All controls are still intact and work properly. No new noises or squeaks have developed. I look forward to keeping this car a very long time.
30th May 2011, 00:16
ORIGINAL REVIEWER HERE.
I'm back, and this time it's NOT good news.
On April 30, I was playing a CD in the Taurus through the CD Changer. All of a sudden, the clock and radio died, saying "NO DJ." After a few restarts a few hours later, the clock showed saying 12:01, but it would not advance. I didn't take it to the dealer as everything else worked (power windows, defrost, air conditioning, heat, lights, wipers, etc).
A few days later, the Taurus stalled at some stops signs and on the highway. The Taurus never "died" per se; it would always restart itself. The gauges would all go dead (either to 0 miles per hour, 0 revolutions per minute, empty tank, cold engine) and then almost instantaneously resume their positions. So I took it to the dealer who had it for a day. They replaced the Power Control Module (PCM).
On Friday, May 13, the Taurus stalled again, less than 100 miles on the new PCM. I take it back to the dealer on May 14 and they can't find the problem (it's been at the dealer for two weeks).
The mechanics have replaced another PCM, the alternator, and numerous relays and sensors. The Taurus still stalls with no pattern; the mechanic will let it run for five minutes or three hours and it will stall. The mechanic even "rewrote" the keys for the new PCM, but had no success.
One of my neighborhood friends is a lot attendant at the dealership. He asked me how my Taurus was doing, and I told him this story. He said that it was really throwing everyone through a loophole and that there were stories about it going around the dealership. He said that a mechanic drove it 120 miles to get it to stall, and it did at the top of a hill on the interstate.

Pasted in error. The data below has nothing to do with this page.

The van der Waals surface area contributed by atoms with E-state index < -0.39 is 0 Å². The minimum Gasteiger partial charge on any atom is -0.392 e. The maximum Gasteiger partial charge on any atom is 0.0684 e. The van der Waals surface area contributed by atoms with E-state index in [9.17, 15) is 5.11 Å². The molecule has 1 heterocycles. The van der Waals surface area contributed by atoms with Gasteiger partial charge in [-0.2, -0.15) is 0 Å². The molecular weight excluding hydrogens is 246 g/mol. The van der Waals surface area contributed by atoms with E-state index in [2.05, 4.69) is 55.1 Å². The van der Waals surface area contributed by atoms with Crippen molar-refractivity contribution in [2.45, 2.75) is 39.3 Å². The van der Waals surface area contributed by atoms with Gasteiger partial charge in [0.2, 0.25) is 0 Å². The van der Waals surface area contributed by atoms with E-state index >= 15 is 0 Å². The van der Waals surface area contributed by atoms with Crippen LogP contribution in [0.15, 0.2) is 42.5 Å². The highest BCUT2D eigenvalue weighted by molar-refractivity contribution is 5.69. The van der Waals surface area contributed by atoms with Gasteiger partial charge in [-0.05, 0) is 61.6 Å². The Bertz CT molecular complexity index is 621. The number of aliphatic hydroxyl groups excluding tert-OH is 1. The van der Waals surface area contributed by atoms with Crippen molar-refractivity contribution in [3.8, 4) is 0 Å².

The problem is not fuel-related; there was no chugging.
Meanwhile, a mechanic from Corporate is coming to examine my car sometime later this week. I will keep you posted. The Taurus was pretty reliable before this incident. I can live without the radio and/or the clock, but having a car that stalls unpredictably is unacceptable.
One side note: the Taurus still got stellar gas mileage; estimated 27/32. I also backed it into a pole at maybe 4 miles per hour, and unless you are me, you would never know I hit it, because the low-speed bumpers did the job.
If anyone has any leads, please let me know!
28th Jun 2011, 23:41
Original reviewer again.
June 29, 2011.
The problem was the power control module. The car ate three of them before the problem was solved. The dealer put one of the faulty parts on another Taurus and that Taurus stalled out.
No further issue to report. 75,000 mile oil change went without hiccups. I plan to drive this car until at least 200,000 miles. Hopefully, this is the first car that I have that will be worth it to keep that long. As of right now, I have no worries.
3rd Jul 2011, 16:16
ORIGINAL REVIEWER HERE.
The dealer did not tell me what killed the PCMs. Three failed, and the fourth one worked. It had something to do with the radio, because when the first three failed, the radio didn't work. When the fourth one was good, the radio was fine.
The CD Player turned out to be a bad unit, so we disconnected it and are looking for a replacement.